But the real future trend for masculinity that will be driven by MGTOW is the impact of new sex technologies. Whether it be virtual reality porn or sexbots, we are probably not that far off being able to achieve good-enough replications of sex for many men to disengage from meaningful relationships with “actual” women. If we perceive there to be an emotional disconnect between men and women today, one can only assume this will increase by an order of magnitude once men start to shun biological relationships. Expect women’s inevitable claims of men’s lack of emotional depth to be framed as yet another elitist attack on men.

Queer Proliferation

While the above two focal points are regressive in nature, a third is progressive: the proliferation of queerness. A recent report from JWT Intelligence shows that young people belonging to Gen Z (aged 13-20) are rejecting traditional understandings of gender in significant numbers. This is the kind of evidence that supports the recent call for a queer liberation for straight men.

Those promoting radical new ideas about gender will likely be small in number relative to those in the populist communities who will largely appeal to historical and “common sense” models of masculinity. However, expect these radical new ideas to have a disproportionately large voice due to being championed by celebrities and content producers in the mainstream media. Of course, the inevitable downside of this is that these radical new ideas will be labelled by the populists as elitist, thus paradoxically helping to consolidate the false populist vs elitist binary.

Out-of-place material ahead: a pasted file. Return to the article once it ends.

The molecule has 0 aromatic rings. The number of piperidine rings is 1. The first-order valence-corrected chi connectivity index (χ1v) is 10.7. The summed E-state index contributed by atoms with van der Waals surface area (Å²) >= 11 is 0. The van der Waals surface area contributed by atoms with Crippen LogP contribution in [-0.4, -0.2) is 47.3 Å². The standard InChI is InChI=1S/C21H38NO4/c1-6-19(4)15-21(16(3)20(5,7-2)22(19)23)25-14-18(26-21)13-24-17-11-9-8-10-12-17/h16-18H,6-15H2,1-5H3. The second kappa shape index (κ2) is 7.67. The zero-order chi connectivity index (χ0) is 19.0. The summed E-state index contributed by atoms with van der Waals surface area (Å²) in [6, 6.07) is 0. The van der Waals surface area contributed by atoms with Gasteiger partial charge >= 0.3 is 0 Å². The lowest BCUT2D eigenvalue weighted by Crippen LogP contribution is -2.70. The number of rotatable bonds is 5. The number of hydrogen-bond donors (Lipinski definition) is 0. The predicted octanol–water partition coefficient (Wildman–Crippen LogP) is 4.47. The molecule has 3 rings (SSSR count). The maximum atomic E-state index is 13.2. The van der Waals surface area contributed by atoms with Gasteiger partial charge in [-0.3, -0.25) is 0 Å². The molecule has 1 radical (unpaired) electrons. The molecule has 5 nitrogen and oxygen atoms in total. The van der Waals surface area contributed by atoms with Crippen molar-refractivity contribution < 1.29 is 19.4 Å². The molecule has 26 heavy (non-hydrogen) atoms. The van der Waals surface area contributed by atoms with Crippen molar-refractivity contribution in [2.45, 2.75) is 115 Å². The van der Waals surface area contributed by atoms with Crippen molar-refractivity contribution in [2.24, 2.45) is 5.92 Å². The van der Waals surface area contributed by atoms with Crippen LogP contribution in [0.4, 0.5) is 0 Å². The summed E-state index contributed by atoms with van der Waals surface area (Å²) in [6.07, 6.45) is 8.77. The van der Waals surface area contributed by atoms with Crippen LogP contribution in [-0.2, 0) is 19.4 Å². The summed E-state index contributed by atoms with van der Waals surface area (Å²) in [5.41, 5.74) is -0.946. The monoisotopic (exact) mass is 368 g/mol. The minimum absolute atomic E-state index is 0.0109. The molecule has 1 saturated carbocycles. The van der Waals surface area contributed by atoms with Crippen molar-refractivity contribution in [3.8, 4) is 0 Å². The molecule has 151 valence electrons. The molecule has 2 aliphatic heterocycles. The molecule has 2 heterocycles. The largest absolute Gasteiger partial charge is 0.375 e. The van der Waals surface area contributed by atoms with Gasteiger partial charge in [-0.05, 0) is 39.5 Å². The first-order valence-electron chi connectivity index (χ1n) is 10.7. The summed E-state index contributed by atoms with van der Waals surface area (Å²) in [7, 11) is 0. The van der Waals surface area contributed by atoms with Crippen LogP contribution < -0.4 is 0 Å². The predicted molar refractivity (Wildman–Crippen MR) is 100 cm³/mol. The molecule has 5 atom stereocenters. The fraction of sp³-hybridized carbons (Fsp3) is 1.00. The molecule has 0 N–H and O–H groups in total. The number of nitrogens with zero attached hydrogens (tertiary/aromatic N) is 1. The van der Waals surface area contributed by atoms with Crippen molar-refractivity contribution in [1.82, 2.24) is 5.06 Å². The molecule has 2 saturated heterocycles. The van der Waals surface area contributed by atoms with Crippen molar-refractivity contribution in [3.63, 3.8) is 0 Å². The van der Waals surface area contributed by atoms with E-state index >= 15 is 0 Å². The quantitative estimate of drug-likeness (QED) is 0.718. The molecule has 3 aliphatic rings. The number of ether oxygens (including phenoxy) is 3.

A Future of Extremes

What all three of these focal points have in common is the forcing of masculinity to extremes. Populism pushes masculinity to the regressive extreme because it demands an historical caricature of gender. Sex technologies push masculinity to the regressive extreme because they suggest a vaguely autistic vision of masculinity that either cannot or will not engage with real relationships. Queer proliferation pushes masculinity to the progressive extreme, potentially out-pacing the speed of most regular peoples’ evolving understanding of gender. The question then remains, what happens to all the people whose opinions are not fully represented by those extremes?

Left unchecked, these extreme future scenarios for masculinity lead to an ever-more fractured society with people further retreating into “us” and “them.” If you are one of the people in the middle you will probably be forced to choose a side, as to have no side leads to isolation, and most people will probably make peace with an extreme that are not fully comfortable with rather than go into self-imposed exile.

However, the alternative is to resist these various false binaries over the coming five-to-ten years. The populist vs elitist binary must be the first to go. Progressives, in particular, must acknowledge how they are complicit in a variety of oppressive actions in society, and do a much better job of understanding the very real concerns of those currently finding a home in populist movements. This, in turn, will loosen the binds between populism and masculinity and elitism and femininity. MGTOW critics must do a better job of understanding why so many men might be turned off by real-life relationships, and of course MGTOW members need to think deeply about what underpins their motivations. Queer evangelists need to understand that some people are just fine with their plain old vanilla tastes. In short, if we want a positive future for masculinity that is not bound by false binaries—both old and new—we have to start listening to those we perceive as opponents, and to work much harder at recognizing the things we get wrong.